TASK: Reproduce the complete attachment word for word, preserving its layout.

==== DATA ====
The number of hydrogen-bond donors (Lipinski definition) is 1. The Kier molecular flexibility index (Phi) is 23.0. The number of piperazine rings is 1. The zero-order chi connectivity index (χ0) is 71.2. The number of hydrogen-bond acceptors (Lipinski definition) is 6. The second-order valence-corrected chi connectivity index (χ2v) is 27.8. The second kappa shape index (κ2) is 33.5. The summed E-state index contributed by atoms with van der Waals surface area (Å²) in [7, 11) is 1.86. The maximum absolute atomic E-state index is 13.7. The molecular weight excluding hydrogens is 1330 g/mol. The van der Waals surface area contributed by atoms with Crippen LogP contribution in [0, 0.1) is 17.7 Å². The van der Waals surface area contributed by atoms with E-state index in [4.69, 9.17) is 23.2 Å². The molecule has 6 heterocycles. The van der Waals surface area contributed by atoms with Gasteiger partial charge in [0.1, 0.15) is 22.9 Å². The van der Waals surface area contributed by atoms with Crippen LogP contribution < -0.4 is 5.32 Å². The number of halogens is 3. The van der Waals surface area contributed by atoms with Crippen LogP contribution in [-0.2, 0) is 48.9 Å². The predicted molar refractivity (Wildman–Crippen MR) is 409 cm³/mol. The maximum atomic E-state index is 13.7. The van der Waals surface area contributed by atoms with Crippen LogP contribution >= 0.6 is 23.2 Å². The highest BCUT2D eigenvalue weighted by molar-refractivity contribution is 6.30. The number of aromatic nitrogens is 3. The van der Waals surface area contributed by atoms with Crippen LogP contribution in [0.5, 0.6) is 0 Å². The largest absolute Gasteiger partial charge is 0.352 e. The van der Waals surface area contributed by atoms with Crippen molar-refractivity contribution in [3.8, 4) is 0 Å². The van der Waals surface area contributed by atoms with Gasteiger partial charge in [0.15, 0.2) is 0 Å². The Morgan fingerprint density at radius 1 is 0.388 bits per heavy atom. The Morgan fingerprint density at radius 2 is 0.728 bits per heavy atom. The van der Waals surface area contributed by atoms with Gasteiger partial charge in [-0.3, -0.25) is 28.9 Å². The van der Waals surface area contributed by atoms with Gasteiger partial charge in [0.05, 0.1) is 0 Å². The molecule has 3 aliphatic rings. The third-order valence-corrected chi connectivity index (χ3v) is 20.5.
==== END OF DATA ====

The number of hydrogen-bond donors (Lipinski definition) is 1. The Kier molecular flexibility index (Phi) is 23.0. The number of piperazine rings is 1. The zero-order chi connectivity index (χ0) is 71.2. The number of hydrogen-bond acceptors (Lipinski definition) is 6. The second-order valence-corrected chi connectivity index (χ2v) is 27.8. The second kappa shape index (κ2) is 33.5. The summed E-state index contributed by atoms with van der Waals surface area (Å²) in [7, 11) is 1.86. The maximum absolute atomic E-state index is 13.7. The molecular weight excluding hydrogens is 1330 g/mol. The van der Waals surface area contributed by atoms with Crippen LogP contribution in [0, 0.1) is 17.7 Å². The van der Waals surface area contributed by atoms with E-state index in [4.69, 9.17) is 23.2 Å². The molecule has 6 heterocycles. The van der Waals surface area contributed by atoms with Gasteiger partial charge in [0.1, 0.15) is 22.9 Å². The van der Waals surface area contributed by atoms with Crippen LogP contribution < -0.4 is 5.32 Å². The number of halogens is 3. The van der Waals surface area contributed by atoms with Crippen LogP contribution in [-0.2, 0) is 48.9 Å². The predicted molar refractivity (Wildman–Crippen MR) is 409 cm³/mol. The maximum atomic E-state index is 13.7. The van der Waals surface area contributed by atoms with Crippen LogP contribution >= 0.6 is 23.2 Å². The highest BCUT2D eigenvalue weighted by molar-refractivity contribution is 6.30. The number of aromatic nitrogens is 3. The van der Waals surface area contributed by atoms with Crippen LogP contribution in [0.5, 0.6) is 0 Å². The largest absolute Gasteiger partial charge is 0.352 e. The van der Waals surface area contributed by atoms with Crippen molar-refractivity contribution in [3.8, 4) is 0 Å². The van der Waals surface area contributed by atoms with Gasteiger partial charge in [0.15, 0.2) is 0 Å². The Morgan fingerprint density at radius 1 is 0.388 bits per heavy atom. The Morgan fingerprint density at radius 2 is 0.728 bits per heavy atom. The van der Waals surface area contributed by atoms with Gasteiger partial charge in [-0.3, -0.25) is 28.9 Å². The van der Waals surface area contributed by atoms with Gasteiger partial charge in [0.05, 0.1) is 0 Å². The molecule has 3 aliphatic rings. The third-order valence-corrected chi connectivity index (χ3v) is 20.5.